Edward Snowden says privacy isn’t about something to hide. Privacy is about something to protect. That’s who you are. That’s what you believe in, that’s who you want to become. Privacy is the right to the self. Privacy is what gives you the ability to share with the world who you are, on your own terms, for them to understand what you’re trying to be.
And to protect for yourself the parts of you that you’re not sure about, that you’re still experimenting with. If we don’t have privacy, what we’re losing is the ability to make mistakes. We’re losing the ability to be ourselves. Privacy is the fountainhead of all other rights. Freedom of speech doesn’t have a lot of meaning if you can’t have a quiet space to decide what it is that you actually wanna say.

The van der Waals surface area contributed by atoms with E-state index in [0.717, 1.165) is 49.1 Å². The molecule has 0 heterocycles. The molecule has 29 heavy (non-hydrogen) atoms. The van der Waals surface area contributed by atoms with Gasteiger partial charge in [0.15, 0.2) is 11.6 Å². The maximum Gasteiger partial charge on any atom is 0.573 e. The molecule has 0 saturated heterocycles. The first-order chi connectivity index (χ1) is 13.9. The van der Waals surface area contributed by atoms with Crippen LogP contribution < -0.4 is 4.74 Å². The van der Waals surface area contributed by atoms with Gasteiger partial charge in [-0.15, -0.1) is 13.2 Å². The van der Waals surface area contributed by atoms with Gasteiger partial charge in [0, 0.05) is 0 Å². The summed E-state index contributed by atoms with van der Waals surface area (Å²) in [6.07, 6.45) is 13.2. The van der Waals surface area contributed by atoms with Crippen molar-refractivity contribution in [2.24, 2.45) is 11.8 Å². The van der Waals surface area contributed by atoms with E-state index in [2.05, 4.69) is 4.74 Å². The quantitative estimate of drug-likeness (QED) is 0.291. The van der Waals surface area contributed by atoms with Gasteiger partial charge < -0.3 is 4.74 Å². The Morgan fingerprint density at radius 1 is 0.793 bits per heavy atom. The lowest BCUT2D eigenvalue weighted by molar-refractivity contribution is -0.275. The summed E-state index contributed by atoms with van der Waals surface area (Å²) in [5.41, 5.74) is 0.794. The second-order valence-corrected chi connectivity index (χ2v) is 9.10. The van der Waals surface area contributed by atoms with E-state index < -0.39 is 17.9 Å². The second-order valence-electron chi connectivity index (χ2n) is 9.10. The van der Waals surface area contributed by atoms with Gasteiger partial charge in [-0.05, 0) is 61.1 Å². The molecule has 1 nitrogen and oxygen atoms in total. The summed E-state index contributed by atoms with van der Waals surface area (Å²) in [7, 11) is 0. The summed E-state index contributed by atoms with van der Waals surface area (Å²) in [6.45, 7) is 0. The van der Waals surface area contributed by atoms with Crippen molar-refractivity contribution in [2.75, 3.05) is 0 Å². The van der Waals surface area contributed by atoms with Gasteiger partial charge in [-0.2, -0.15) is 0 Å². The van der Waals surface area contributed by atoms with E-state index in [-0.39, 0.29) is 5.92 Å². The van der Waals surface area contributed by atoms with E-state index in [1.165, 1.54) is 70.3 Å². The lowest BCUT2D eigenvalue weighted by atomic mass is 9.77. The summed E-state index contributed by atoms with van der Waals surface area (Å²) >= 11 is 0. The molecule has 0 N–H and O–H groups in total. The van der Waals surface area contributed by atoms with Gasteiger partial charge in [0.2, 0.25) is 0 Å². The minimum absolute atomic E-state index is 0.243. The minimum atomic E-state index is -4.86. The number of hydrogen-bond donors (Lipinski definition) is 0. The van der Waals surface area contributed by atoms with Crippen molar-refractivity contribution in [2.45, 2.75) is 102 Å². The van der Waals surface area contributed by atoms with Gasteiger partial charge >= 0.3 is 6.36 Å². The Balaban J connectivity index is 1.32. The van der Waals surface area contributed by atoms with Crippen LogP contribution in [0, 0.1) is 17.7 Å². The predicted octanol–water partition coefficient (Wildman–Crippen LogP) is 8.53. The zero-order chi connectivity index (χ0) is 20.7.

Freedom of religion doesn’t mean that if you can’t figure out what you actually believe without being influenced by the criticisms and sort of outside direction and peer pressure of others. And it goes on and on and on. But privacy is baked into our language, our core concepts of government and self in every way without privacy, you won’t have anything for yourself. So when people say that to me, I say back arguing that you don’t have privacy because you have nothing to hide is like arguing that you don’t care about free speech because you have nothing to say.
The Palestinian Center For Human Rights (PCHR)reported that 104 Palestinian civilians, including 43 children, a woman and a paramedic, were shot and injured by Israeli occupation forces’ (IOF) fire against peaceful protesters at the 82nd Great March of Return (GMR), this Friday, 08 November 2019.